While I can understand the need, I don’t see how this can be implemented, particularly for web-based email accounts, Are we really going to start putting keyboard sniffers on every convicted sex offender’s computer? On every computer a convicted sex offending might access? Va. AG wants sex offenders’ online names – pdf
If enacted, Virginia would be the first state to require registration of e-mail addresses and instant-messaging identities on the state’s sex offender registry, McDonnell’s office said.
“We require all sex offenders to register their physical and mailing addresses in Virginia, but in the 21st century it is just as critical that they register any e-mail addresses or IM screen names,” McDonnell said in a news release.
[…] MySpace announced plans last week to develop technologies designed to help block convicted sex offenders by checking profiles against government registries, but the News Corp. site’s ability to do so is limited by the fact that users do not have to use their real names.
Requiring registrations of e-mail addresses would make matching easier. To guard against offenders registering one address but using another on MySpace, the penalty would be the same as it would be for not registering or for providing incorrect information, which could result in a misdemeanor or felony charge.
An opening sally: FTC Moves to Unmask Word-of-Mouth Marketing – pdf
The Federal Trade Commission yesterday said that companies engaging in word-of-mouth marketing, in which people are compensated to promote products to their peers, must disclose those relationships.
In a staff opinion issued yesterday, the consumer protection agency weighed in for the first time on the practice. Though no accurate figures exist on how much money advertisers spend on such marketing, it is quickly becoming a preferred method for reaching consumers who are skeptical of other forms of advertising.
For Tower Records, End of Disc – pdf
All of it is going, of course — not just Tower, but the record store culture that Tower embodied. Anything that can be squeezed down to ones and zeros and moved around at the speed of electrons doesn’t have to be stacked in plastic cases, shoved into bins and splayed over aisles under fluorescent lights anymore. All of it’s going online.
And isn’t that better? Doesn’t the digital universe give anyone with a computer and a credit card wider and speedier access to more music than any Tower could ever stock? Isn’t it better when you never have to find a parking space or deal with one of those haughty, green-haired clerks who always gave your Beach Boys and show-tune selections a look that said, “Wow, you are such a geezer”?
No, it isn’t. Not exactly.
So This Manatee Walks Into the Internet
At the end of the skit, in a line Mr. Oâ€™Brien insists was ad-libbed, he mentioned that the voyeur (actually Mark Pender, a member of the showâ€™s band) was watching www.hornymanatee.com. There was only one problem: as of the taping of that show, which concluded at 6:30 p.m., no such site existed. Which presented an immediate quandary for NBC: If a viewer were somehow to acquire the license to use that Internet domain name, then put something inappropriate on the site, the network could potentially be held liable for appearing to promote it.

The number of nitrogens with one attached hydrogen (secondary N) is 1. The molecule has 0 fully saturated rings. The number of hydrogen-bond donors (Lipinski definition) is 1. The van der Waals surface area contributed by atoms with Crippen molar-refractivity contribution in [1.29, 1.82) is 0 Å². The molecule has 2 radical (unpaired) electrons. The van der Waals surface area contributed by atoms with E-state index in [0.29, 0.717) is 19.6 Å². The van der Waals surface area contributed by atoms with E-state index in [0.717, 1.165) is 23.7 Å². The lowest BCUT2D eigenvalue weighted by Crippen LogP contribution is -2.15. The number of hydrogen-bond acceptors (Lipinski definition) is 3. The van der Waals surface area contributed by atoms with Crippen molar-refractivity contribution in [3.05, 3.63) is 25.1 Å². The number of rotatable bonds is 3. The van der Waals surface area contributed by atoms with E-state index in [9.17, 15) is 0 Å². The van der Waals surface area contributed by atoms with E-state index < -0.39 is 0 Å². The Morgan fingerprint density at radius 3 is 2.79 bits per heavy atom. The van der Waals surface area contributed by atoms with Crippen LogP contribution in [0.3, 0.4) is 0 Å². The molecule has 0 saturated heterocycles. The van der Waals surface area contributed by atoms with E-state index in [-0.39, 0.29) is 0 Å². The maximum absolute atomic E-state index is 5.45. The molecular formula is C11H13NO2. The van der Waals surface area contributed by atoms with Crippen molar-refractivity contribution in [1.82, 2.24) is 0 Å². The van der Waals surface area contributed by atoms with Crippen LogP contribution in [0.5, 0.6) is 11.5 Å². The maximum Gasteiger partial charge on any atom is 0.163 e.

In a pre-emptive strike inspired as much by the regulations of the Federal Communications Commission as by the laws of comedy, NBC bought the license to hornymanatee.com, for $159, after the taping of the Dec. 4 show but before it was broadcast.
By yesterday afternoon hornymanatee.com â€” created by Mr. Oâ€™Brienâ€™s staff and featuring images of such supposedly forbidden acts as â€œManatee-on-Manateeâ€ sex (again using characters in costumes) â€” had received approximately 3 million hits, according to NBC. Meanwhile several thousand of Mr. Oâ€™Brienâ€™s viewers have also responded to his subsequent on-air pleas that they submit artwork and other material inspired by the aquatic mammals, and the romantic and sexual shenanigans they imagine, to the e-mail address firstname.lastname@example.org.
“Stop me before I steal again — buy my theft insurance.” Protectors, Too, Gather Profits From ID Theft
It is not just criminals who are profiting from identity theft; financial institutions are making money, too. Fear of identity theft has helped give rise to a nearly billion-dollar business in credit-monitoring services sold by the major credit bureaus â€” companies like Equifax, Experian and TransUnion â€” as well as direct marketers and banks.
[…] Credit monitoring has quickly gained traction with consumers through aggressive advertising that often promotes its value in protecting against identity theft. But its abilities are far more limited than is commonly perceived.
In the meantime, measures that could stem fraud from identity theft â€” like legislation empowering consumers to block access to their credit records, making it impossible to extend new credit â€” have faced stiff resistance from industry groups.
â€œIdentity theft has essentially become a business â€” not just for bad guys but for good guys, too,â€ said Robert Gellman, a privacy consultant in Washington. â€œA lot of the people that are involved in profiting legally from identity theft are direct participants in the whole credit system that doesnâ€™t have the protections in place to prevent identity theft in the first place.â€